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Is Samsung's 200MP camera a genuine upgrade or a gimmick?
One of the few notable additions to the Samsung Galaxy S23 Ultra is the introduction of a colossal 200-megapixel camera, almost double the pixel count of last generation’s 108MP camera. That’s 200,000,000 little pixels of detail in your snaps, but what does that actually mean for your pictures, and is it worth buying into? We’ve taken some snaps to assess the situation.
Before we get into images, it’s worth noting that the Galaxy S23 Ultra takes 12.5MP pictures by default, combining 16 pixels worth of data into one through a technique known as pixel binning. If you want the full 200MP snaps, you’ll have to select the mode in the camera app.
Of course, the sheer megapixel count here is completely redundant for sharing on social and even printing on anything but the largest canvasses. As you can see from the snap below, the modes make no real difference to the overall look of your pictures, at least not in daylight. You might spot an ever-so-slightly brighter sky exposure in the 12MP and 50MP snaps, but it’s not clear if this is pixel binning at work or simply variations in the camera’s auto-mode.
However, crop in, and you can see that Samsung’s Galaxy S23 Ultra 200MP camera upgrade does indeed produce notably more detail than the Galaxy S22 Ultra’s 108MP equivilent. We can’t fit a full 200MP image here, so feel free to check out the full-res images over at Google Drive.
We can spot a few talking points here. For starters, the newer sensor suffers less noise, despite its larger megapixel count, allowing the camera to resolve more of its maximum resolution for enhanced crops. This is thanks to the sensor’s Dual Vertical Transfer Gate (D-VTG) technology that increases pixel light capture by up to 33%.
In fact, a well-lit 200MP snap comes close to rivaling the level of detail you can obtain from the 3x telephoto camera. Not bad if you want the benefits of a landscape field of view with distant details included. Still, you’ll want to use the 3x and 10x cameras for tighter crops of distant subjects, especially as 200MP images are pretty unwieldy. At anywhere around 25-30MB a snap, we really can’t recommend shooting in this mode unless you’re planning to crop and blow up your images.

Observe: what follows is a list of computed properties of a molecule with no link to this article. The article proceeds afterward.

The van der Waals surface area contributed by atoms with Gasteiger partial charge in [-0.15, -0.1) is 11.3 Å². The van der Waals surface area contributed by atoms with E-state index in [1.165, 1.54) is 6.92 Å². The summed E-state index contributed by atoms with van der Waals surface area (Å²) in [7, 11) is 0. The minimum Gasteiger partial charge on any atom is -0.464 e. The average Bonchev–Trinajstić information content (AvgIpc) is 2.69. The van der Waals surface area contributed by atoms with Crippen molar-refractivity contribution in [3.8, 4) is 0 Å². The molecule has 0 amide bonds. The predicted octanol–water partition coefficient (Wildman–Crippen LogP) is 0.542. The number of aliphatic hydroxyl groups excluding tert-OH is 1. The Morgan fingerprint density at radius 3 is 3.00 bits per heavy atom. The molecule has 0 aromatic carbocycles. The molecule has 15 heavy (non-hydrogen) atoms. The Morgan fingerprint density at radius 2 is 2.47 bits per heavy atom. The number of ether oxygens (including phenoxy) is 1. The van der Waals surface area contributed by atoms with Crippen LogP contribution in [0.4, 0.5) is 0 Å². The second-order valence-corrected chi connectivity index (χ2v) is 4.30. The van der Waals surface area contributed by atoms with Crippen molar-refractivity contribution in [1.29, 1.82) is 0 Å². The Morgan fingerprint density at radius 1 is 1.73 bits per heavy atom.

Samsung's 200MP camera indeed captures even more detail than last year's 108MP model.
Cropping in on the S23 Ultra image, we can also see a reduced blue hue (better white balance) and improved dynamic range compared to the S22 Ultra. The new sensor seems to have a lot more going for it than just megapixels.
200MP: More than just pixel counting
So, Samsung’s 200MP camera appears to have a few extra tricks up its sleeve than just sheer megapixel count. Taking a closer look at the 1/1.3-inch Isocell HP2 reveals Dual Slope Gain technology and Smart-ISO Pro listed on the spec sheet too. In a nutshell, these technologies aim to improve exposure and HDR capture capabilities.
To elaborate, Smart-ISO Pro (also called iDCG) combines low and high ISO images together, aiming to benefit from increased sensitivity without the traditional noise trade-offs. This isn’t brand new, however — the S22 Ultra includes this feature too. Dual slope gain, on the other hand, leverages pixel binning to apply different gain levels to pixels, resulting in two different exposure levels from a single shutter press. Since both of these technologies operate on a single capture frame, there’s no risk of blurring like older multi-frame HDR techniques.
Does this technique work? We’ll let’s take a look versus the Galaxy S22 Ultra’s Isocell HM3, which uses iDCG and Staggered HDR.
In our first cropped image, there doesn’t appear to be a big difference at a quick glance, save for some white balance and sharpening differences. But pay close attention to the shadows and you’ll spot a lot more column detail and less noise in the Galaxy S23 Ultra’s picture. It’s a subtle effect when viewed at full frame, but one that injects additional dynamic range and detail into your images that’s particularly noticeable when cropping.
The Galaxy S23 Ultra's improved HDR capabilities make a bigger difference than its megapixel count.
If that effect is too subtle, however, we can see more drastic differences with a strongly backlit HDR example. While there are clearly some chipset-level processing differences at play here, there’s no doubt that the Galaxy S23 Ultra’s HDR capabilities are a level up from the previous generation. Foreground and background highlights and shadows are well balanced, while last year’s model has to compromise between one or the other.
We’re only just getting stuck into the Samsung Galaxy S23 Ultra’s camera but it’s already clear that not only does the phone offer impressively high-resolution pictures, should you want them, but improved dynamic range capabilities for your day-to-day snaps too. We’re eager to see how the handset stacks up against the best smartphone cameras money can buy.